The election of a socialist French President has raised hopes both in France and in Africa to put an end to the old paternalistic and neo-colonial political and business networks dubbed as Françafrique. Former President Sarkozy was close to transnational companies such as the logistics giant Bolloré, which manages a number of African railways and harbours, but also was a master of blunder. In a speech delivered in Dakar in 2007 he claimed that “the African man has never really entered history” provoking an outcry across the continent.
Against this background, there are indications that Hollande’s campaign slogan le changement c’est maintenant (change is now) may also apply to France’s African policy. Only ten days after the election, Hollande appointed an unorthodox new Development Cooperation Minister: Pascal Canfin, a 37 years old journalist. Canfin was the adviser of Eva Joly, the presidential candidate for the Greens who became known for her investigations into corruption and money laundering networks linked with the case of the French oil company Elf. Canfin is also a member of a pro-transparency NGO called Finance Watch.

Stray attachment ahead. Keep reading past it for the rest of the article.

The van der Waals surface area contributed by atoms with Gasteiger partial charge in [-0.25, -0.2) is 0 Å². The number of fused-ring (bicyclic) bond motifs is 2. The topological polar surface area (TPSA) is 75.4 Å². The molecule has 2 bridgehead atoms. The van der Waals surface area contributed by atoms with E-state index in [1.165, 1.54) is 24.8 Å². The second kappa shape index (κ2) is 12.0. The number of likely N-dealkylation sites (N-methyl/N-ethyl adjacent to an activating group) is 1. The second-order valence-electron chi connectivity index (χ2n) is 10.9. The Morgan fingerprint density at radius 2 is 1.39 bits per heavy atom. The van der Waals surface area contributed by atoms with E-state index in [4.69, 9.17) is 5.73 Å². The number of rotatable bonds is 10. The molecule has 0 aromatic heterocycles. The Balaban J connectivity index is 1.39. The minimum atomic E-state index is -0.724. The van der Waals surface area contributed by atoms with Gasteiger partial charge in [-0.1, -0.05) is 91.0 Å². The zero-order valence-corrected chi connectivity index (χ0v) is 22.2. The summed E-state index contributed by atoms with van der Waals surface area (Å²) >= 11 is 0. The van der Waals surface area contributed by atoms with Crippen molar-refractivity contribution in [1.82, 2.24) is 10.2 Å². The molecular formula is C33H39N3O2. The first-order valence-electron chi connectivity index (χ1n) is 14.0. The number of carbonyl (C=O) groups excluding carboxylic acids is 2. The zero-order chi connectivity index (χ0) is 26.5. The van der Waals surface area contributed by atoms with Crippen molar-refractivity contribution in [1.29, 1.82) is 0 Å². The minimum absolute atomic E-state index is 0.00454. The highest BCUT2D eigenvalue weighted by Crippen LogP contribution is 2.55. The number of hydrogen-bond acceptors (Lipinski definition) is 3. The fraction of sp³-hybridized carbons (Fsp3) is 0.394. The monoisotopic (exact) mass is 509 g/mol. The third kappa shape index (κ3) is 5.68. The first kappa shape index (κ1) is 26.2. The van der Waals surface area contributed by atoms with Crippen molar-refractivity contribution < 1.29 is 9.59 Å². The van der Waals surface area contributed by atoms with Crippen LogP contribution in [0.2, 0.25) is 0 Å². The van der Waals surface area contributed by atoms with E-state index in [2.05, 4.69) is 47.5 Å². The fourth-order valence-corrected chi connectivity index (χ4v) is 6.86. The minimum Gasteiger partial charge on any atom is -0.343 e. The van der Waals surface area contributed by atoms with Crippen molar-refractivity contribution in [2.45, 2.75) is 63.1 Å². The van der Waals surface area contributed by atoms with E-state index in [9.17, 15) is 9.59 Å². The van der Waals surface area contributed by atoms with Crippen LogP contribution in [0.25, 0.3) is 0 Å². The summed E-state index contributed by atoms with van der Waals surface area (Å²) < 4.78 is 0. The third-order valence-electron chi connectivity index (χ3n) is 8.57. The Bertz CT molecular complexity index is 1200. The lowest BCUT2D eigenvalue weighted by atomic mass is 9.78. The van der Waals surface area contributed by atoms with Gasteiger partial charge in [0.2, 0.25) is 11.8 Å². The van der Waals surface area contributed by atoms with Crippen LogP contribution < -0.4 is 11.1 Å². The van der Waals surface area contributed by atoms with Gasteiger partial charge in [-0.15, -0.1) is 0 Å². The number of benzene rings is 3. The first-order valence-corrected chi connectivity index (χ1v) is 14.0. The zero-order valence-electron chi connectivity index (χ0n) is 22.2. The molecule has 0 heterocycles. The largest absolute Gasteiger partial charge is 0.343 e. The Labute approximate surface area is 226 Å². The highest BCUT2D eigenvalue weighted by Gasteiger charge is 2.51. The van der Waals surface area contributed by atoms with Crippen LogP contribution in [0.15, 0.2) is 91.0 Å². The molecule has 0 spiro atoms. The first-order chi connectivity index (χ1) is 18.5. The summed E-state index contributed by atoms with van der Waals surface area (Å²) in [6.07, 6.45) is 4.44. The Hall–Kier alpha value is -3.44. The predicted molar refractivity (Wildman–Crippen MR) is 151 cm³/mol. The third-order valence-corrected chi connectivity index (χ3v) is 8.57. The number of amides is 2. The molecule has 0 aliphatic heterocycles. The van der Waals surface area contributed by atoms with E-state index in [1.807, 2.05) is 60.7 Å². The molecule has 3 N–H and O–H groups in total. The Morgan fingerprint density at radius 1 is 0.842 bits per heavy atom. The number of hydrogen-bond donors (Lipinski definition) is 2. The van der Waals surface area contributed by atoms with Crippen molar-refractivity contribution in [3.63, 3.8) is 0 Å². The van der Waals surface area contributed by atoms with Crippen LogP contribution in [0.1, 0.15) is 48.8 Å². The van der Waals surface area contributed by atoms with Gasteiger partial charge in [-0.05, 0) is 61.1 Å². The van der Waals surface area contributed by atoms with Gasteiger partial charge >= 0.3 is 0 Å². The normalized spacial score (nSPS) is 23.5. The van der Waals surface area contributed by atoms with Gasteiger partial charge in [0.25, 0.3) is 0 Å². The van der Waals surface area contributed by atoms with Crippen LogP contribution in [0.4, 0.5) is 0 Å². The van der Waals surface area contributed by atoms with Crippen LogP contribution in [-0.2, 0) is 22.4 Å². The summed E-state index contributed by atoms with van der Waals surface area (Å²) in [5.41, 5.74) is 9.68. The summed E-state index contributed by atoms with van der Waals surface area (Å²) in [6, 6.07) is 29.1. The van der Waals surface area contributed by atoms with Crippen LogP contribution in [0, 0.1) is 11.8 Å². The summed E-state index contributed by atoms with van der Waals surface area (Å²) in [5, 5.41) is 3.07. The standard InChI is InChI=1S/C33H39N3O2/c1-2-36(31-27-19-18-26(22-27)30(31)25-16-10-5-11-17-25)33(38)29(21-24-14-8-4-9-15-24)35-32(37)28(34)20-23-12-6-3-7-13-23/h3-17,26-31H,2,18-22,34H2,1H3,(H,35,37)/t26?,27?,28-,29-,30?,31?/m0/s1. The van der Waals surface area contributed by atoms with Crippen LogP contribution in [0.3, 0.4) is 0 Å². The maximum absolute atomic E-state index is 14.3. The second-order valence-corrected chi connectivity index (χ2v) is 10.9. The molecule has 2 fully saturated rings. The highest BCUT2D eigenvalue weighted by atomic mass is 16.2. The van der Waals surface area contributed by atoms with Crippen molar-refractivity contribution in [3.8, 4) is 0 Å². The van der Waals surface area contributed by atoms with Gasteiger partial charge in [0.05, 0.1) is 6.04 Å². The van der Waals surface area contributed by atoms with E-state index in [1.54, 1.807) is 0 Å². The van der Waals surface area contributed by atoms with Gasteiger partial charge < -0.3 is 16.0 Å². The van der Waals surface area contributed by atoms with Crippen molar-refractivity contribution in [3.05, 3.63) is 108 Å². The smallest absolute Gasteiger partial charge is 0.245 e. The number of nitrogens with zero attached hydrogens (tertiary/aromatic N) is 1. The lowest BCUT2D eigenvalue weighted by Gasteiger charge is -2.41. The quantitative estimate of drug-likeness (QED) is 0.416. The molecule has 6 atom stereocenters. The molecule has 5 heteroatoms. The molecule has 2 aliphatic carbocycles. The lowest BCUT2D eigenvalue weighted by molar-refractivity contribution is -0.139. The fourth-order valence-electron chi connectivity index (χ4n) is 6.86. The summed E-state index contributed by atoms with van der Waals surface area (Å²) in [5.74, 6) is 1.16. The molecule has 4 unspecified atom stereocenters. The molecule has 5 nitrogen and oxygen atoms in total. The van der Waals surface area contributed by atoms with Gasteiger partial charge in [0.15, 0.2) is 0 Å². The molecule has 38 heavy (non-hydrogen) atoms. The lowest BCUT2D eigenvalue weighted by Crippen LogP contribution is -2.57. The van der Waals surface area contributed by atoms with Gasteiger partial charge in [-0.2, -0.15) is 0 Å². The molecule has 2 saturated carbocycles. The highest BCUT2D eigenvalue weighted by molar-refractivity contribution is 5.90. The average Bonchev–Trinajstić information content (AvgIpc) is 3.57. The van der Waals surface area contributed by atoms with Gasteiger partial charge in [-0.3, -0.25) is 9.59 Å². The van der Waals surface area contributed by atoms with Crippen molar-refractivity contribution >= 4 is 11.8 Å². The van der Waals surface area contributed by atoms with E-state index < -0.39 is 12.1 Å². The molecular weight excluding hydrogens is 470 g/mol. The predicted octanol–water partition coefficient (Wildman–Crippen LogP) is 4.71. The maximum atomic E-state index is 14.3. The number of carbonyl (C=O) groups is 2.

Before his election, during a press conference held in Paris in April, François Hollande also claimed that he would put an end to “some practices of the French-African relations”. Several observers stressed that one of his advisers on human rights issues is William Bourdon, a lawyer who became famous by pushing ahead governance issues in French courts and more particularly during the “inappropriately acquired properties” trial against Presidents Teodoro Obiang of Equatorial Guinea, Ali Bongo of Gabon and Denis Sassou Nguesso of Congo-Brazzaville, which is currently taking place in Paris. Eventually, François Hollande also promised the suppression of the so-called “African cell of the Élysée”, the Africa unit at the President’s Office which is considered by diplomats as a secretive body which is not under parliament’s control and that has been acting in parallel to the official Foreign Affaires ministry. The cell is suspected of being involved in several dirty tricks during the past presidencies.